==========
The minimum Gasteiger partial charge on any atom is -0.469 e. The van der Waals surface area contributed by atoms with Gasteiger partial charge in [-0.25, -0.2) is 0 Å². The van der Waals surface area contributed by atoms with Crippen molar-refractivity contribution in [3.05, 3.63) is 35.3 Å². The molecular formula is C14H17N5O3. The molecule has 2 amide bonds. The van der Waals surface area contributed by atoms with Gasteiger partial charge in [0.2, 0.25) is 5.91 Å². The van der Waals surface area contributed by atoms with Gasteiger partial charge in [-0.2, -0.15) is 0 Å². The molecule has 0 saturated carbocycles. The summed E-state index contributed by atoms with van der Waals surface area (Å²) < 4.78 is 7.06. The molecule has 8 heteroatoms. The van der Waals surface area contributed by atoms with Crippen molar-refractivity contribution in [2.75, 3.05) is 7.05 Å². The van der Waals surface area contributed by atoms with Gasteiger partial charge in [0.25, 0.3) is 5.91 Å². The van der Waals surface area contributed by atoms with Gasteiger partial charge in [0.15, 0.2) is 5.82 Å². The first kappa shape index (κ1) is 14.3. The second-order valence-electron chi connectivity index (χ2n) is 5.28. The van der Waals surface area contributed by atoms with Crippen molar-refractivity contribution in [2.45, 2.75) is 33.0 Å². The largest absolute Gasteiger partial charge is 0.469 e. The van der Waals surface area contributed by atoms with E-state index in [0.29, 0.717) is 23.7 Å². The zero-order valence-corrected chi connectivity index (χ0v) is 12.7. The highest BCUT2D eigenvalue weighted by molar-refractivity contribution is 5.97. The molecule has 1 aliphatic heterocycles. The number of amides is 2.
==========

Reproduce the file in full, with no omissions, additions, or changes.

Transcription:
The minimum Gasteiger partial charge on any atom is -0.469 e. The van der Waals surface area contributed by atoms with Gasteiger partial charge in [-0.25, -0.2) is 0 Å². The van der Waals surface area contributed by atoms with Crippen molar-refractivity contribution in [3.05, 3.63) is 35.3 Å². The molecular formula is C14H17N5O3. The molecule has 2 amide bonds. The van der Waals surface area contributed by atoms with Gasteiger partial charge in [0.2, 0.25) is 5.91 Å². The van der Waals surface area contributed by atoms with Gasteiger partial charge in [-0.2, -0.15) is 0 Å². The molecule has 0 saturated carbocycles. The summed E-state index contributed by atoms with van der Waals surface area (Å²) < 4.78 is 7.06. The molecule has 8 heteroatoms. The van der Waals surface area contributed by atoms with Crippen molar-refractivity contribution in [2.75, 3.05) is 7.05 Å². The van der Waals surface area contributed by atoms with Gasteiger partial charge in [0.25, 0.3) is 5.91 Å². The van der Waals surface area contributed by atoms with Gasteiger partial charge in [0.15, 0.2) is 5.82 Å². The first kappa shape index (κ1) is 14.3. The second-order valence-electron chi connectivity index (χ2n) is 5.28. The van der Waals surface area contributed by atoms with Crippen molar-refractivity contribution in [2.45, 2.75) is 33.0 Å². The largest absolute Gasteiger partial charge is 0.469 e. The van der Waals surface area contributed by atoms with E-state index in [0.29, 0.717) is 23.7 Å². The zero-order valence-corrected chi connectivity index (χ0v) is 12.7. The highest BCUT2D eigenvalue weighted by molar-refractivity contribution is 5.97. The molecule has 1 aliphatic heterocycles. The number of amides is 2.